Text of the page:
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Puritaine, La
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by Jay Seaver

"This father-daughter confrontation is built up like there's some reason."
3 stars

That theater people are crazy and self-important is a sweeping generalization, but one that apparently contains enough truth that people can watch a film like "La Puritaine" and say "you know, as insane as that is, I bet it might actually happen. Friggin' weirdos." It's the sort of movie that makes sense only if you presume a certain amount of individual and institutional insanity.

Renowned theater director Pierre (Michel Piccoli) has just received a letter saying that his daughter Manon (Sandrine Bonnaire) is coming home and will meet him at the theater the next day. His next move, therefor, is obviously to call in all the actresses in his troupe, assign some representation of his daughter to each of them ("you will be Manon's eyes... you will be her voice... you will be her hand...") so that he can figure out how to speak with her upon her return. In the meantime, Manon arrives at the theater, lets herself in the back way, and observes this whole exercise, occasionally talking to one of the actresses or her father's assistant Ariane (Sabine Azéma) before finally speaking to her father.

Co-writer/director Jacques Doillon loves actors; based upon the sample shown at the Brattle during this series, his films are much more about putting his cast in a situation where they can inhabit their characters, with the actual storytelling accomplished with a jolt of melodrama toward the end. What goes on here really doesn't make a lick of sense, but it does give Mr. Piccoli and Ms. Bonnaire a chance to shine, individually if not necessarily as a pair. It's the kind of movie that feels improvised both because of the type of material - Pierre and his troupe come off like a professor and his students doing exercises - and the way in which it meanders, not really feeling like it's leading to anything.

And the actors do acquit themselves well. The six young actresses in the troupe are relatively anonymous, blurring into a sort of mass after the movie is over, but have their distinctive personalities during the viewing. The main issue I had with them is that they all do seem just a little too happy to give up their night off in order to help their boss deal with his personal problems in a manner whose usefulness seems dubious (although flashbacks indicate Manon was part of the ensemble, and so was their friend). Fortunately, Piccoli makes Pierre the sort of genial tyrant a young actress will forgive. He smiles, instructs without being condescending and appreciates their beauty without coming off as a dirty old man. He exudes enough personal magnetism and expertise that people will forgive him for going a little too far. There's just enough sense of arrogance and entitlement underneath that it doesn't seem like much of a shift at all when he treats his daughter unfairly; that he never seems to consider that he might be responsible for the rift between them is perfectly natural.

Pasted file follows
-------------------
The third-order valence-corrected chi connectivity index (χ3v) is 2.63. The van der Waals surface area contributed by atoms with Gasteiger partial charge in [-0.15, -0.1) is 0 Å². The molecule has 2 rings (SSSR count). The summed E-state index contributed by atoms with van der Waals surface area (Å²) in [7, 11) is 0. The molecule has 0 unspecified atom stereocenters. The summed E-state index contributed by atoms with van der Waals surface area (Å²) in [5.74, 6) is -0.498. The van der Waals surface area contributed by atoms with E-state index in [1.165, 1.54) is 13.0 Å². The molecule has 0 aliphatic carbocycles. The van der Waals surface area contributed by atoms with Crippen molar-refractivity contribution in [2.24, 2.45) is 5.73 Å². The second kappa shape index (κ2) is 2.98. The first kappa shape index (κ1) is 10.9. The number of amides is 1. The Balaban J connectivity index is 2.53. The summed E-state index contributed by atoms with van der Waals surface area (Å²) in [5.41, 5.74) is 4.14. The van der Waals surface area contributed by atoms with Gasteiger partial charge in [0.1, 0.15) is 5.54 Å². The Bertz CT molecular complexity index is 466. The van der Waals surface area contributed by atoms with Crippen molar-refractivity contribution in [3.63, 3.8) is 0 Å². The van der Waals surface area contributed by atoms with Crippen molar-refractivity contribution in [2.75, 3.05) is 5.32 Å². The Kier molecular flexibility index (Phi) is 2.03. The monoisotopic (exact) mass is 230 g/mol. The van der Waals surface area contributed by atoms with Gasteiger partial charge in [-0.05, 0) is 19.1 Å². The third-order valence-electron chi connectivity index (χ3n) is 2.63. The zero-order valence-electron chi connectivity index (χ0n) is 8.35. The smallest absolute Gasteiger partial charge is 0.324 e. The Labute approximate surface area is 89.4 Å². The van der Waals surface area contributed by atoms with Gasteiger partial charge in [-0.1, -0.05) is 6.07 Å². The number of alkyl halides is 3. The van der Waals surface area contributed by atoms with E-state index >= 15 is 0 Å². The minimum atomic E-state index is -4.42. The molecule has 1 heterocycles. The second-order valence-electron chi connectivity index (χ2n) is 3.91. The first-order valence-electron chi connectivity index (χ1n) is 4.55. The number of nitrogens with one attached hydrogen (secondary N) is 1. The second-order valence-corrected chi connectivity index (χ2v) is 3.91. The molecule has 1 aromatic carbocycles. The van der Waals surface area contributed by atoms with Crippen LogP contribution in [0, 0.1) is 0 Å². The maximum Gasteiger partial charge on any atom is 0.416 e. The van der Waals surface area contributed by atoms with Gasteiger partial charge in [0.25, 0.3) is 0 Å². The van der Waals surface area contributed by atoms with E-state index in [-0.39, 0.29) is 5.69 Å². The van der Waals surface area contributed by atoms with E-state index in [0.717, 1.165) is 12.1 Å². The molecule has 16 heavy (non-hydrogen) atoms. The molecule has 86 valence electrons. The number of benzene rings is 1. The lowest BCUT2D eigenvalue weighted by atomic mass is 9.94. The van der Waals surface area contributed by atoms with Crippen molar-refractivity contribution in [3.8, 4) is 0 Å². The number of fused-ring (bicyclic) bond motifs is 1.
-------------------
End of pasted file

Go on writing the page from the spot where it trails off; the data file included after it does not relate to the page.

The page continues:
Ms. Bonnaire is a little more cryptic as Manon; she seems nice enough, and we get a strong sense of her nervousness at seeing her father for the first time in a year. The audience's sympathy tends to rest with her, but we don't really feel that much affection for the character: She is unforgiving, and in a way almost as melodramatic as her father. There's a slight coldness to her, and even in the flashbacks, she kind of holds us at arm's length.

The supporting characters are fine, too - Ms. Azéma functions as the glue holding the movie together. She plays Ariane as crisply professional, even if there is an implication of a more personal connection with Pierre. She's smart enough to balance her loyalties to father and daughter, acting as a neutral party each can talk to. Laurent Malet does fine as the young actor Manon is involved with during the flashbacks.

The flashbacks are fairly well handled; it's initially a little bit tricky because they involve the same people and locations as the present-day scenes, and Doillon doesn't do much to make them visually distinct or provide some cue. It sorts itself out in reasonably short order, even if does take a bit to recognize that he's switched timeframes. The trouble's more basic, in that we really don't know enough about Pierre and Manon to be interested in their confrontation. The whole situation seems artificial, although Pierre's the kind of guy who would set up that sort of artificial situation, and it often seems like he's chosen the least interesting way possible to give us a sense of our characters before making things happen to them. I'm also curious that he names the film "La Puritaine", which is something Pierre hurls at Manon as a criticism. It not only seems like an odd epithet for him to use in the first place, but using it as the film's title seems to indicate his sympathies lie with the father, even as he becomes more overtly nasty.

So by the end, I found myself wondering what the point of the exercise was, aside from some quality acting. Which isn't a bad goal in and of itself, but it makes for a drawn-out movie that may leave the audience fidgeting for much of the runtime.

link directly to this review at http://www.hollywoodbitchslap.com/review.php?movie=13802&reviewer=371
originally posted: 02/14/06 11:16:20
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  02-Oct-1986

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